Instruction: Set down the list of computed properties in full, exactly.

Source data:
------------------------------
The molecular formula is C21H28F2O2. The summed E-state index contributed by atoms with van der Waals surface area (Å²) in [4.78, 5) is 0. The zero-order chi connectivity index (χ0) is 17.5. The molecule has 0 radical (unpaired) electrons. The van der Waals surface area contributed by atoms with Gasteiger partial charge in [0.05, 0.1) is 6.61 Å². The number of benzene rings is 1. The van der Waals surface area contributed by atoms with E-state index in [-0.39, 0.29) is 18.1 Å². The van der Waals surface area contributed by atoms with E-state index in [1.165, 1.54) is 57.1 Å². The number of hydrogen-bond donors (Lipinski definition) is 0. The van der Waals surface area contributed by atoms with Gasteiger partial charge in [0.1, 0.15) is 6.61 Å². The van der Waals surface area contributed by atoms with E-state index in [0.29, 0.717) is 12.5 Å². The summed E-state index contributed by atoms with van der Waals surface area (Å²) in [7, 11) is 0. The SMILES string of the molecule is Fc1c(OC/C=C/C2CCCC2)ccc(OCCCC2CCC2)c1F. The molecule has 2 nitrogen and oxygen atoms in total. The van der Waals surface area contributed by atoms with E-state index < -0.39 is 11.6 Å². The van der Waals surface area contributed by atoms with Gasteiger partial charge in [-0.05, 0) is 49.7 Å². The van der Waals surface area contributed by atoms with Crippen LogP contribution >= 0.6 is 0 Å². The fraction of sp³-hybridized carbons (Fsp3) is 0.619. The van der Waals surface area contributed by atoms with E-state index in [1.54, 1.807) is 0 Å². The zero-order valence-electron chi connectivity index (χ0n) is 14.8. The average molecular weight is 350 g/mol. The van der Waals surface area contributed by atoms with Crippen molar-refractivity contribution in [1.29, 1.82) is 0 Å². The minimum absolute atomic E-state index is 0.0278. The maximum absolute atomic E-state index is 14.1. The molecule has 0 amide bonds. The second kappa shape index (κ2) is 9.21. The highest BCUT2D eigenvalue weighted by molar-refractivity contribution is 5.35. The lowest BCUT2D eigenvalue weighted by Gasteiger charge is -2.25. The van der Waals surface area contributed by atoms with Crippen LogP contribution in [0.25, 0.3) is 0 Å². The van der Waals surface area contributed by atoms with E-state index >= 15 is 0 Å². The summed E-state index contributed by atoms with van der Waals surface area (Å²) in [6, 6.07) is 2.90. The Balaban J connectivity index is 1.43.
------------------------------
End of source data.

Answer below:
The molecular formula is C21H28F2O2. The summed E-state index contributed by atoms with van der Waals surface area (Å²) in [4.78, 5) is 0. The zero-order chi connectivity index (χ0) is 17.5. The molecule has 0 radical (unpaired) electrons. The van der Waals surface area contributed by atoms with Gasteiger partial charge in [0.05, 0.1) is 6.61 Å². The number of benzene rings is 1. The van der Waals surface area contributed by atoms with E-state index in [-0.39, 0.29) is 18.1 Å². The van der Waals surface area contributed by atoms with E-state index in [1.165, 1.54) is 57.1 Å². The number of hydrogen-bond donors (Lipinski definition) is 0. The van der Waals surface area contributed by atoms with Gasteiger partial charge in [0.1, 0.15) is 6.61 Å². The van der Waals surface area contributed by atoms with E-state index in [0.29, 0.717) is 12.5 Å². The summed E-state index contributed by atoms with van der Waals surface area (Å²) in [7, 11) is 0. The SMILES string of the molecule is Fc1c(OC/C=C/C2CCCC2)ccc(OCCCC2CCC2)c1F. The molecule has 2 nitrogen and oxygen atoms in total. The van der Waals surface area contributed by atoms with E-state index < -0.39 is 11.6 Å². The van der Waals surface area contributed by atoms with Gasteiger partial charge in [-0.05, 0) is 49.7 Å². The van der Waals surface area contributed by atoms with Crippen LogP contribution >= 0.6 is 0 Å². The fraction of sp³-hybridized carbons (Fsp3) is 0.619. The van der Waals surface area contributed by atoms with E-state index in [1.54, 1.807) is 0 Å². The zero-order valence-electron chi connectivity index (χ0n) is 14.8. The average molecular weight is 350 g/mol. The van der Waals surface area contributed by atoms with Crippen molar-refractivity contribution in [1.29, 1.82) is 0 Å². The minimum absolute atomic E-state index is 0.0278. The maximum absolute atomic E-state index is 14.1. The molecule has 0 amide bonds. The second kappa shape index (κ2) is 9.21. The highest BCUT2D eigenvalue weighted by molar-refractivity contribution is 5.35. The lowest BCUT2D eigenvalue weighted by Gasteiger charge is -2.25. The van der Waals surface area contributed by atoms with Crippen LogP contribution in [0.25, 0.3) is 0 Å². The van der Waals surface area contributed by atoms with E-state index >= 15 is 0 Å². The summed E-state index contributed by atoms with van der Waals surface area (Å²) in [6, 6.07) is 2.90. The Balaban J connectivity index is 1.43.